Everything is relative, it's all based off of available space, bioload, etc.....
The other thing people don't factor in is that tank dimentions for a given volume, especially for the smaller tank sizes. People are starting to realize that certain species need a given amount of swimming room to thrive, but they still tend to give the inch per gallon rule, which was based around standard tank sizes, limited filtration, and extremly light (if any) plant stocking.
With tank some of the tank dimensions available today, you can get a long shallow tank that has more swimming space than a standard tank almost twice its volume. Or a tall "cube" that has far less horizontal swimming space than a similar volume tank and may be unsuitable for some species that would be fine in a standard tank of the same, or even slightly less, volume.
It is easier to provide extra biofiltration by doing things like running a larger filter with the impeller from a smaller version to limit flow, adding additional media to the filter, running some of the newer chemical filtration media...
Also heavily planting a tank helps take care of the nutrient issues (most people here end up dosing anyway), although it does nothing to reduce other waste products that may still build up in the water over time if regular maintenance is not performed.
I think people are a little quick to jump on others for stocking levels without understanding the setup that the individual has or what their plan is. Not that being conservative with stocking is a bad thing, but saying that 6-8 micro fish should be the max for a ten gallon might be excessive when those fish max out around 3/4" and have a lower bioload per inch than larger fish. If the tank is stocked decently well with plants and the individual is interested in more than just plants or the plants are there to just provide a more natural look (ie are not the main focus), they will more than likely get bored with a tank so sparsely stocked that they rarely see the fish and as a result, the fish will suffer from a lack of attention and maintenance.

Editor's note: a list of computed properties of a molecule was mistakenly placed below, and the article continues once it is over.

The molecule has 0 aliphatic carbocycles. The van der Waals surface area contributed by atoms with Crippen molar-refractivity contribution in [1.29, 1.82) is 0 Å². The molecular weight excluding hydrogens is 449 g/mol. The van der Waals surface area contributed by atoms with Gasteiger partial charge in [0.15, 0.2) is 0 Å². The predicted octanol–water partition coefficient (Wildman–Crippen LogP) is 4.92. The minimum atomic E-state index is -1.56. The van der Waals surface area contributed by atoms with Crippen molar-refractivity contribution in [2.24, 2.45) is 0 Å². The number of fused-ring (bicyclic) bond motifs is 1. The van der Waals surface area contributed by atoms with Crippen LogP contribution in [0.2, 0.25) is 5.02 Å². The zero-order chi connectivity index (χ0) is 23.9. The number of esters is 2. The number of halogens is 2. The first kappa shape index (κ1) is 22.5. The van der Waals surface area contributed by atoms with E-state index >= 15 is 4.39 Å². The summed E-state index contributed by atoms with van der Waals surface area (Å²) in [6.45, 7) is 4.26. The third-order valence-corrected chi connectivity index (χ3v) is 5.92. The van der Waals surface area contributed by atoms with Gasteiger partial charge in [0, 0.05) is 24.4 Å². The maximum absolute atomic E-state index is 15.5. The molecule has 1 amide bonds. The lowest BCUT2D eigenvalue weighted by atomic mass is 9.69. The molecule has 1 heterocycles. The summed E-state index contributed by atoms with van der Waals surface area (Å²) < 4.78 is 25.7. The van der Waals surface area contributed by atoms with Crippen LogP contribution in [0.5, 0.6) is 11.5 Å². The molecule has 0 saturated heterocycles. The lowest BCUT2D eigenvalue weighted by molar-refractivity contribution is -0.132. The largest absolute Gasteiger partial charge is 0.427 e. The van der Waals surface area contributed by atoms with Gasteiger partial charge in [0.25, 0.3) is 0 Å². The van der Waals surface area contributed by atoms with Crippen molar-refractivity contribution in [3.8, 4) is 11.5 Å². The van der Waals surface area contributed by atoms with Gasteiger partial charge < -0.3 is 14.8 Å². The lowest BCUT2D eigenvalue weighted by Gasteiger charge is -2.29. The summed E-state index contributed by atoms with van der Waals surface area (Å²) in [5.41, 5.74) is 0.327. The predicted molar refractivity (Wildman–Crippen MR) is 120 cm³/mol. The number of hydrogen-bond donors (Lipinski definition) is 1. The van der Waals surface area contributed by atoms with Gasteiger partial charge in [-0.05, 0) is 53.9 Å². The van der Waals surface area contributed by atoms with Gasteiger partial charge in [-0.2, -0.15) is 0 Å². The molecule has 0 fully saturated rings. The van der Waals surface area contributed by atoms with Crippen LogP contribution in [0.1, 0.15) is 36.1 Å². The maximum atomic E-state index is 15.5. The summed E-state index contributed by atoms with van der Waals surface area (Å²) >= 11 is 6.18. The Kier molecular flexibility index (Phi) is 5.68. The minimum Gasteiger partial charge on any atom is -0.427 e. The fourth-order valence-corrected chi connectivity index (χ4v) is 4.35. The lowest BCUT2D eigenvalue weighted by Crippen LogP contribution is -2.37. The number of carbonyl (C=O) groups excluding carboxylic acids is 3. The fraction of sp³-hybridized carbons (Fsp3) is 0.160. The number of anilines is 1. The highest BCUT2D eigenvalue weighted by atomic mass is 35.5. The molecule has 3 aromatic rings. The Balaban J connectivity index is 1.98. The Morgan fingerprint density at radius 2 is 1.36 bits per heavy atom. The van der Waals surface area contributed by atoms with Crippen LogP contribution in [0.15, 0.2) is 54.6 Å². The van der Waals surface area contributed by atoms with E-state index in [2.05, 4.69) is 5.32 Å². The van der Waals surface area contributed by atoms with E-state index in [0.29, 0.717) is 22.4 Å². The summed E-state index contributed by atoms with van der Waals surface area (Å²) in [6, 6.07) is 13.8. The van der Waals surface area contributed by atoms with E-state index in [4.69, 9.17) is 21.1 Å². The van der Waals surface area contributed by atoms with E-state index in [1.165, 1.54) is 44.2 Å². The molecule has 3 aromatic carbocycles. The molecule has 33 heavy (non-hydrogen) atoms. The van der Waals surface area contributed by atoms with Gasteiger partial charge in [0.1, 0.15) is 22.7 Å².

I agree that 20 neons in a ten would be a bit much, but 15-20 micro rasboras in a well planted tank (once it is established) would be fine. They don't school like neons, but they do shoal and hang out together. A couple micro algae eaters would be fine as well if you find you need them down the road (some do better in groups of 3-4 or larger, so you need to pay attention to that as well).
Sorry for the rant, recommendations based on tank size is something I have been thinking a lot about lately. People are coming around quicker with lighting recommendations (shying away from watts per gallon), but still seem to be fixated on the fish per gallon rule and jump on anybody that goes over it no matter how experienced they are or how heavily their tank is planted and filtered.
I mean, an oscar in a 10 gallon fits within the inch per gallon rule. That is barely suitable for an emergency hospital tank for a juvenile oscar. Three mollies in a 10 is less than ideal, more so if you have more than just males or just females. Having two females and one male can result in over 100 fish in just a few months if you don't leave the juviniles in the tank for the parents to eat the majority of, not to mention a standard 10gal doesn't really provide sufficient swimming room for fully grown mollies.
Granted, an inch per gallon is a decent general starting point if people are sticking to the average tetra stocked tank that mostly has egg laying fish in the 1.5 inch range, otherwise it really doesn't work in my opinion.
Seriouslyfish is a pretty good resource that lists fish with minimun space requirements, not just volume. They also go into pretty good detail about parameters, campatibility, and care requirements.